Networked Leaders

CAMBRIDGE – In an environment of mobile phones, computers, and Web sites such as MySpace, Facebook, and LinkedIn, it is commonplace to say that we live in a networked world. But different networks provide new forms of power, and require different styles of leadership. Barack Obama understands this; indeed, it helped to secure his victory.

While Obama was hardly the first American politician to use the Internet, he was the most effective in using new technology to raise money from small donors, energize and coordinate volunteers, and convey his messages directly to voters. Now he is faced with the question of how to use networks to govern.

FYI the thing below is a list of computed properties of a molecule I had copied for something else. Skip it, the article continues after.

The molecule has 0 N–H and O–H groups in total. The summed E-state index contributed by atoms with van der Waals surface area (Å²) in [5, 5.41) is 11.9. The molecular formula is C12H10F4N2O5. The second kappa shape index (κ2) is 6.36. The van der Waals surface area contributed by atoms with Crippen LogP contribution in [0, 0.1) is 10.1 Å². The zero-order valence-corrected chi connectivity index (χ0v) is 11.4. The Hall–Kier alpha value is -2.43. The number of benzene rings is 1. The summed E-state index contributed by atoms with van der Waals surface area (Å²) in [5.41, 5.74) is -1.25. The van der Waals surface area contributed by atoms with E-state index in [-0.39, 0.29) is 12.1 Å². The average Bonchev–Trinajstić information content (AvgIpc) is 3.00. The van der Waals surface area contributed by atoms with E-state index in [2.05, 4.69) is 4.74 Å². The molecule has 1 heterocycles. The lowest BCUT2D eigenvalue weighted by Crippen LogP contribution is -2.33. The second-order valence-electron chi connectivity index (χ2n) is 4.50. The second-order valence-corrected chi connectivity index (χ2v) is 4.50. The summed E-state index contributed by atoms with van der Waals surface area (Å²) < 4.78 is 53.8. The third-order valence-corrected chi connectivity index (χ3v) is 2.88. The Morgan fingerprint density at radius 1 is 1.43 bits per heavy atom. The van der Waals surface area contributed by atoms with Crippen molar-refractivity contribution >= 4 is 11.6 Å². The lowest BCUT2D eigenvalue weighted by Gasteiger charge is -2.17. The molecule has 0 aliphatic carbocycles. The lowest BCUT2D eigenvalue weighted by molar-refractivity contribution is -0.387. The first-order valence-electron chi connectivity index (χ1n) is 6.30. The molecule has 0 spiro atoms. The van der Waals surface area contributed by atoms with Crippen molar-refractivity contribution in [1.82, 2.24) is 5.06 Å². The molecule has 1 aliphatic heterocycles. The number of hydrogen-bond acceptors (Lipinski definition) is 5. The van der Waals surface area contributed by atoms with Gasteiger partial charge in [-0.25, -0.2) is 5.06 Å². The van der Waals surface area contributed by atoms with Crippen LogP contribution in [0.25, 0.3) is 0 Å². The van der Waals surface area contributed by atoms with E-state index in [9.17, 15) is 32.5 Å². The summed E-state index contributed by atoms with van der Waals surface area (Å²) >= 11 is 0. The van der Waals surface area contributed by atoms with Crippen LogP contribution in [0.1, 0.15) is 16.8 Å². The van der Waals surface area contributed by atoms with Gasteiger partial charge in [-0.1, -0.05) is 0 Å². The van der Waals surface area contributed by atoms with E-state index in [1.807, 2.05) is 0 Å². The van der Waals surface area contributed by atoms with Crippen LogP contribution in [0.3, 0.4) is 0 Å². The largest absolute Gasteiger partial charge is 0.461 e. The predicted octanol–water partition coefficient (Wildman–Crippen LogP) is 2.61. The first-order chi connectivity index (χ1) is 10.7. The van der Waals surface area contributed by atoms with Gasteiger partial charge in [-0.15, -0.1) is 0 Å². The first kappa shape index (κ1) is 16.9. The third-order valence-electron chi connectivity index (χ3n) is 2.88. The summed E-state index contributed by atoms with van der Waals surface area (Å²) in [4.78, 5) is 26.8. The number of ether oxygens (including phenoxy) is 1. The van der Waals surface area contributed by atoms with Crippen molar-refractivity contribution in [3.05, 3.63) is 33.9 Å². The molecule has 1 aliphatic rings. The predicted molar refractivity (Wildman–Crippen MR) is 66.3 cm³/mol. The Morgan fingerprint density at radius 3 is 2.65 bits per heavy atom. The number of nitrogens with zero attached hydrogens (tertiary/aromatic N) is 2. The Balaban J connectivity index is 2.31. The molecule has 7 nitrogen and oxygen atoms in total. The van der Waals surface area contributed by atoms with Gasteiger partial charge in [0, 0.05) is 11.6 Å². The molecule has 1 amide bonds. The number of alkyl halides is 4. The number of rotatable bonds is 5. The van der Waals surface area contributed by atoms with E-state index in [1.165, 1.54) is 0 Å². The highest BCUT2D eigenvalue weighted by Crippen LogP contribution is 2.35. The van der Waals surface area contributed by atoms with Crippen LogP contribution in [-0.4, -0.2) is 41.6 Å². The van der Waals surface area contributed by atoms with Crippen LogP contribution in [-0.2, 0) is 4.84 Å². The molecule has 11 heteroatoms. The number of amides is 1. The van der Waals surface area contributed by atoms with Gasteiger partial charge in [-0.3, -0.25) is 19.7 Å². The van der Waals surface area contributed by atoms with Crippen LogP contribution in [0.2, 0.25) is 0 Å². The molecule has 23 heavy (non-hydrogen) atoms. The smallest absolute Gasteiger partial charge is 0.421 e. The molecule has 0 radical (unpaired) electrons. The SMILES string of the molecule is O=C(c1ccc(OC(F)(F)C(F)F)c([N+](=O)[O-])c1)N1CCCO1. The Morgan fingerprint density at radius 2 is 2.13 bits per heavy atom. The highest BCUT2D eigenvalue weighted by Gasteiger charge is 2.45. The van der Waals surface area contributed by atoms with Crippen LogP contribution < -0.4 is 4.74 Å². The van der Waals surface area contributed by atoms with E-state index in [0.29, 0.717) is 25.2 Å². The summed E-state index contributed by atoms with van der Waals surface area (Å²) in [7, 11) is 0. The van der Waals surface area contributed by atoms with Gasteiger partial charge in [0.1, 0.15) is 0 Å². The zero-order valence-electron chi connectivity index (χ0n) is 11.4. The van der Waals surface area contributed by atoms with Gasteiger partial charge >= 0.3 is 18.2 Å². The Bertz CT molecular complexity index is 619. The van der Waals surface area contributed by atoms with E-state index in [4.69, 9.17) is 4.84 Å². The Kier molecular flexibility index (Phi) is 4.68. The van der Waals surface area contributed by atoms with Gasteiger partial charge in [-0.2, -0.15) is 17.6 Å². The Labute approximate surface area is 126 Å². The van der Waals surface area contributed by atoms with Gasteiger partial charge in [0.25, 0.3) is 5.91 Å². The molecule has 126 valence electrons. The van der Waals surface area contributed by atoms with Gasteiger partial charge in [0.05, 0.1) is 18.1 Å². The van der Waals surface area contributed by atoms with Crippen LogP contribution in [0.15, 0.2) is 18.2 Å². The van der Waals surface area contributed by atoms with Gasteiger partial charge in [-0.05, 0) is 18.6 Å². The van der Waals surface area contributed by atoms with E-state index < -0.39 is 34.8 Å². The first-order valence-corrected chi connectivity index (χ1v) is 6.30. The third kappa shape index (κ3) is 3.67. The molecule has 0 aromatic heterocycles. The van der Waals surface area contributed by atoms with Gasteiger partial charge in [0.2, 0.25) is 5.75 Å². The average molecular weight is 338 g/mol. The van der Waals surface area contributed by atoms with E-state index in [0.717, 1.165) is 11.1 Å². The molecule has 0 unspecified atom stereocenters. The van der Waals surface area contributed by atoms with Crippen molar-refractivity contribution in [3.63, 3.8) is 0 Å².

Networks come in many shapes and sizes. Some create strong ties, while others produce weak ties. Think of the difference between friendships and acquaintances. Valuable information is more likely to be shared by friends than among acquaintances. But weak ties extend further and provide more novel, innovative, and non-redundant information.

Networks based on strong ties produce the power of loyalty, but may become cliques that re-circulate conventional wisdom. They may succumb to “group think.” That is why the diversity in Obama’s cabinet choices is important. He has been compared to Abraham Lincoln in his willingness to include rivals as well as friends on his team.